I actually think they're more interesting than Korok seeds, but you are right, they do serve a similar purpose, @dartmonkey. I found that Korok seed acquisition didn't require a huge diversity of actions, and because of the size of Hyrule, I didn't stumble upon Korok Seeds in the same way that I suddenly find moons. I agree that Breath of the Wild is still my game of the year thus far, because of the confidence of its interacting systems, but Odyssey does give it a run for its money (as an aside: at the end of the year, GOTY-wise, I predict it's going to be hard for publications to decide between Breath of the Wild, Super Mario Odyssey, and PlayerUnknown Battlegrounds).
  8. Super Mario Odyssey (One D, Two Ss)

    After starting and kind of really taking my time in Tostarena, I took someone's recommendation and just made my way through to the end before exhausting myself on each kingdom. I'm pretty happy about that. I think that the game is pretty fantastic in that it does what I really want in any Nintendo property: gives me some interesting game mechanics and lets me mess around with them, with rewards. I get what you're saying @Cleinhun, about the relative frequency of moons, but I guess my response when I think about it, is that there are enough Moons to represent Nintendo saying: "hey, good job getting here," or "good job trying that out," or, "good job poking around a little bit longer here." That always feels nice to me. I don't know if I understand your comment, @Jake, about the game not feeling "dense enough," but perhaps this is because I'm seeing the game from a little farther into it. I am astounded by just how much is crammed into every nook and cranny of each kingdom, and the variety by which you traverse things. I really do recommend just making your way through the core path of the game and then returning, especially because of how the game decides to both open itself up a bit, and also provides an increased challenge. (I decided not to spoiler-tag this, because this is literally how every primary Mario game has done it for almost the last ten years). In my opinion, people are going to look back on this and feel that the review scores were totally indicative of what an achievement this game really is. Nintendo has done something never really seen in other games of this scope. They've built an insanely varied series of gaming worlds where you are rarely able to do something they didn't anticipate and reward you for doing, and married it to perfect platforming controls.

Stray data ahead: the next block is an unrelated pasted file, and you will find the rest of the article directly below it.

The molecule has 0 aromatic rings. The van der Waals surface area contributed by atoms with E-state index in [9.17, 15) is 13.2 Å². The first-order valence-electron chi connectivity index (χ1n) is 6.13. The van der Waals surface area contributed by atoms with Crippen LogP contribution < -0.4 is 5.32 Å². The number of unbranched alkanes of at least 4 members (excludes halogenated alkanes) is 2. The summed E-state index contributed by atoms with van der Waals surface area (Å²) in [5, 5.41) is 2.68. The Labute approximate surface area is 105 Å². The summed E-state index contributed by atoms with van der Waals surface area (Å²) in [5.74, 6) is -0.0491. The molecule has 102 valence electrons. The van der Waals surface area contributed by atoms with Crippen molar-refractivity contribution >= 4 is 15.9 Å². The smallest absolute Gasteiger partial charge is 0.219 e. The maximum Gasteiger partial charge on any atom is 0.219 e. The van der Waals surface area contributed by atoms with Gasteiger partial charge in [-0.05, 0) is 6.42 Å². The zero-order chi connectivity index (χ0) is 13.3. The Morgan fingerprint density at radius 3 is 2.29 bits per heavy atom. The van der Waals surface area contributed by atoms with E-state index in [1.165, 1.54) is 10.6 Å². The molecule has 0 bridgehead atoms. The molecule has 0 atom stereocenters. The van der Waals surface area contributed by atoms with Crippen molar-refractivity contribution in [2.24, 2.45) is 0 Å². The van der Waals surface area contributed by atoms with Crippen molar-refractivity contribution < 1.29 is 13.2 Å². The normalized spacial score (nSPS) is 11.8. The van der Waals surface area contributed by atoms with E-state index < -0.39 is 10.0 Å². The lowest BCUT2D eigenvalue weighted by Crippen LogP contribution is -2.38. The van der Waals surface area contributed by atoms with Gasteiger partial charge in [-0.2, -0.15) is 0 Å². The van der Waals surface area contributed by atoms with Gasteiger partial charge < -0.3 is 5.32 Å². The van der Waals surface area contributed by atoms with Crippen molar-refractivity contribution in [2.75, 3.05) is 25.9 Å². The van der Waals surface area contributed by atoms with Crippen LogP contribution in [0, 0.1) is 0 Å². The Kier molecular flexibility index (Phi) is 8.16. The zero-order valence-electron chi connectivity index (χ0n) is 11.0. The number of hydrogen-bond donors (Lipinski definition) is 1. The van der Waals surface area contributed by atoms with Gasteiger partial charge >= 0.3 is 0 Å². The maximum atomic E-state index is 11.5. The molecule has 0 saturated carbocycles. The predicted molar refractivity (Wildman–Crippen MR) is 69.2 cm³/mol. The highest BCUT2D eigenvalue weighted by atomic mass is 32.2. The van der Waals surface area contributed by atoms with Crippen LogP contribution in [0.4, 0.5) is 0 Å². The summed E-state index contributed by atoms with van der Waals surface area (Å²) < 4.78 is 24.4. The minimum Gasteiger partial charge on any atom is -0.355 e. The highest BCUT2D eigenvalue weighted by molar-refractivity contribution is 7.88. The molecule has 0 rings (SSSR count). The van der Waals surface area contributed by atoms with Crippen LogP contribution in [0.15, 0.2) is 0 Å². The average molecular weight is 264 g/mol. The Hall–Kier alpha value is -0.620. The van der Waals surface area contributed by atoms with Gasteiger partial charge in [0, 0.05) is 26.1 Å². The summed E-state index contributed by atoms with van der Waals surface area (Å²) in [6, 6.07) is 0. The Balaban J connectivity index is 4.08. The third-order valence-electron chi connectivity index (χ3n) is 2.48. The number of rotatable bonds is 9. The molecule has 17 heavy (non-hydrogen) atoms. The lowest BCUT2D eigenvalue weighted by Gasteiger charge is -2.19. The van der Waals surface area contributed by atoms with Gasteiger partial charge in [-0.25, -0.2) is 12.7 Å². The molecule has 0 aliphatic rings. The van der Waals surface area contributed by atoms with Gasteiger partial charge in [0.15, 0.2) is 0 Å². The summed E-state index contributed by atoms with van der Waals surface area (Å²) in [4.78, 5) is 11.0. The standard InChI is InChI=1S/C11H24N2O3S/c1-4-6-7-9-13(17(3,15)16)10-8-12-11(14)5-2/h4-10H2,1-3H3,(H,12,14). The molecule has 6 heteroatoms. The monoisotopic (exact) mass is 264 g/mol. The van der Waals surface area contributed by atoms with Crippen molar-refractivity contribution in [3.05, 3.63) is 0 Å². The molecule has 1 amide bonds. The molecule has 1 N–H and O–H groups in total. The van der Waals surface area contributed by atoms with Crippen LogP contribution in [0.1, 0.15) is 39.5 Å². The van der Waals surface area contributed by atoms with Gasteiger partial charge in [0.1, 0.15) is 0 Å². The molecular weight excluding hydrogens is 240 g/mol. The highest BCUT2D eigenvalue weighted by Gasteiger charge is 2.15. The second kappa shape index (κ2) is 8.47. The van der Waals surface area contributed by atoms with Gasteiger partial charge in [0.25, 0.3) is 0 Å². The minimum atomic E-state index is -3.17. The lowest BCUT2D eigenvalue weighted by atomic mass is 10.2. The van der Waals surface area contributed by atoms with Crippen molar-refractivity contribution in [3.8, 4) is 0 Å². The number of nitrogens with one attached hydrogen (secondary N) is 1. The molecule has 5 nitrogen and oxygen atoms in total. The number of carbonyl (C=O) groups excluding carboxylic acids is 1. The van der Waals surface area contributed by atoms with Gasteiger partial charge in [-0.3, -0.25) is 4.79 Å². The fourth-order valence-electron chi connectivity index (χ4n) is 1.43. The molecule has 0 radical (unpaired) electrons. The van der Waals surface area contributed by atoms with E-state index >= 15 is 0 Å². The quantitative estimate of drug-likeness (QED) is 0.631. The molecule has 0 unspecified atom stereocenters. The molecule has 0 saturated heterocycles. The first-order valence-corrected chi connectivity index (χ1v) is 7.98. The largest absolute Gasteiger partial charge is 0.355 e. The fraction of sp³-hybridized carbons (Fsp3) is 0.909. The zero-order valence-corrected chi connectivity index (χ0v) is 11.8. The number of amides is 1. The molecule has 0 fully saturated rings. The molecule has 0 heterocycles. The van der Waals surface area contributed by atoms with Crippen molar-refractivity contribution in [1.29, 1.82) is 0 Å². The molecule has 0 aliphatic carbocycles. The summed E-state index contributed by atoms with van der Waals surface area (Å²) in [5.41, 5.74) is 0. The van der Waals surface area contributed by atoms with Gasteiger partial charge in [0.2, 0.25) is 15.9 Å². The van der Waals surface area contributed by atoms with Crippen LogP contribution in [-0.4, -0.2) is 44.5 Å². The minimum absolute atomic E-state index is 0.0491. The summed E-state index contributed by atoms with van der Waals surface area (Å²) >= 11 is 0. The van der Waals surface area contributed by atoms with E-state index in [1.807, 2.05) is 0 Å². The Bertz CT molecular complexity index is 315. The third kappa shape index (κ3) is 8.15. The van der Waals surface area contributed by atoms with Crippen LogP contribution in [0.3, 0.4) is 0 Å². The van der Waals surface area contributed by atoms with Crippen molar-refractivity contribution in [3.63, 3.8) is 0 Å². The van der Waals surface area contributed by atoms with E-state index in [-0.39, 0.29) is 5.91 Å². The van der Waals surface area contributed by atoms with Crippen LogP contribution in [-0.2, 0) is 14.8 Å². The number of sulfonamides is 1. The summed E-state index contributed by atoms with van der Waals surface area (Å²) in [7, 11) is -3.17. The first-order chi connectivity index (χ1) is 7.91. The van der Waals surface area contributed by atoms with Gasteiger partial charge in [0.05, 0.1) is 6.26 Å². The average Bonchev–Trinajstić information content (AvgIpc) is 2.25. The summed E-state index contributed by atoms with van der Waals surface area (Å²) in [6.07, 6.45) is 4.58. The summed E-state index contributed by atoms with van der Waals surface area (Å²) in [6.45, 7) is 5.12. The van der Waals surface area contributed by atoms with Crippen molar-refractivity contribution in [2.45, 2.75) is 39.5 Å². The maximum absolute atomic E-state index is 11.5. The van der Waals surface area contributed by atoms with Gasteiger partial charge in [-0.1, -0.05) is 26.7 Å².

9. I also tie my shoes like that, @SecretAsianMan. It's pretty quick, and seems miraculous. I re-learned how to do that a few years ago. I should write a question into the podcast about skills that required retraining your brain to do something you'd done your entire life up to that point. It's weird to like, remember how I tied my shoes in the more traditional bunny-ears method now. Also, speaking of SkyMall, it's kind of like Hammacher-Schlemmer in that it was named after its founders: doɥsoʇoɥd ɐ oslɐ sᴉ sᴉɥʇ :uᴉɐƃɐ pǝlooɟ ǝq ʇ,uoʍ ǝʞɐſ os